Posted on 7/10/13 12:38 AM
"Can you please stop hitting me in the head with that RPG" Capitol Policeman instantaneously turned unofficial Presidential bodyguard Cale (Channing Tatum) shouts towards President Sawyer (Jamie Foxx) during a vehicular action sequence across the courtyard of the White House. That individual sequence fairly summarizes White House Down in a nutshell but there's something else that caught my attention. White House Down is rated PG-13 for prolonged sequences of action and violence including intense gunfire and explosions. I don't know if I've ever seen a more detailed content description but I know for damn sure that doesn't just sum up White House Down but rather Director Roland Emmerich's career. Emmerich rose to success with the celebrated disasterpiece Independence Day. Since then he's gone on to make colossal stinkers such as Godzilla and 2012. White House Down is Roland Emmerich saying "fuck it, let's catastrophically annihilate the White House again" in hopes of returning to greatness. Yeah, it didn't work.
There are some admirable aspects of White House Down most notably a determined and hardened Channing Tatum traversing hell and back to rescue his 11 year old daughter while simultaneously protecting the President. The banter between Channing and Jamie works as does the vulnerability of Channing's daughter. Joey King deserves a great amount of recognition for that too portraying an adorable yet terrified child. Her back and forth between one of the primary villains played by Jason Clarke is also suspenseful and generally great stuff. Jason Clarke however wasn't just intimidating, but actually the only intimidating henchman in the film. Acting as a whole is unexpectedly a strong suit for the film.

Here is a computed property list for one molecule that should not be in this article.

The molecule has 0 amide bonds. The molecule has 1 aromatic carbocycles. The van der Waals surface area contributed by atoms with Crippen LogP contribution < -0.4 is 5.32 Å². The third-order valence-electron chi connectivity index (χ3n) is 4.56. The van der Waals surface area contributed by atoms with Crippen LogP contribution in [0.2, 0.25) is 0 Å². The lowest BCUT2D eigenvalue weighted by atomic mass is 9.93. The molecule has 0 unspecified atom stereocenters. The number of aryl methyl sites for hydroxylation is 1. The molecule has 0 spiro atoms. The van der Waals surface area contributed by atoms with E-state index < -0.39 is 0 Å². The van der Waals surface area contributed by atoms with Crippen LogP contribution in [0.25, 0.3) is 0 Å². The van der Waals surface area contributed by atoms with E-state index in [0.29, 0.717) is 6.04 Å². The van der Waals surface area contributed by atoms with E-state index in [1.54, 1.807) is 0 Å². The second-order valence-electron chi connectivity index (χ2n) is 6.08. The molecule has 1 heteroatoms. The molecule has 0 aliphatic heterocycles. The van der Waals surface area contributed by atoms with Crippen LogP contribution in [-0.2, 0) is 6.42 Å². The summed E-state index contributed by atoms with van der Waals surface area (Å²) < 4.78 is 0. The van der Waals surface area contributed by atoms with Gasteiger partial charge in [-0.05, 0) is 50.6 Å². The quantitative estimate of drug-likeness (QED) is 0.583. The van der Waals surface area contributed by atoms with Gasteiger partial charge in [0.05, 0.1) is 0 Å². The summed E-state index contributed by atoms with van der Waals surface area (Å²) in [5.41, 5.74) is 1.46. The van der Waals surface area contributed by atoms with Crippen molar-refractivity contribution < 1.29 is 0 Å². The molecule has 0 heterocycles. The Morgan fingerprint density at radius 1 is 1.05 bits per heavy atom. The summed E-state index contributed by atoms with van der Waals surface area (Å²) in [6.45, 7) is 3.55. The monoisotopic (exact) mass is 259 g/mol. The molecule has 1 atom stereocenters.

Everything around the core plot though is unfortunately where things fall apart. The plot tries to come off relevant by tackling issues related to the Middle East. Its solutions are ridiculous and the films villains may as well be cartoon characters. If White House Down had just stayed within scope about a Capital Policeman trying to rescue his daughter without implausible theatrics behind the scenes, it could have possibly been worthy of being compared to the original Die Hard. Instead the asinine plot causes the film to embark on a 140 minute running time that consists of a cacophony of bullets and explosions. Very few films can literally claim themselves as nonstop action but this one by far can. White House Down's flair for razzle dazzle and physics defying action becomes exhausting regardless of how enjoying it is watching one likeable character valiantly and adamantly blazingly traverse action sequences to secure his daughters safety. I don't care how awesome the confrontation between Channing and Jason was, by that point I was throwing in the towel. Those flaws drag the enjoyable aspects through the mud which is unfortunate because the film has likeability and dumb fun nailed to a summer blockbuster tee. The contrived fluff tying everything together sadly oversaturated and murdered the film.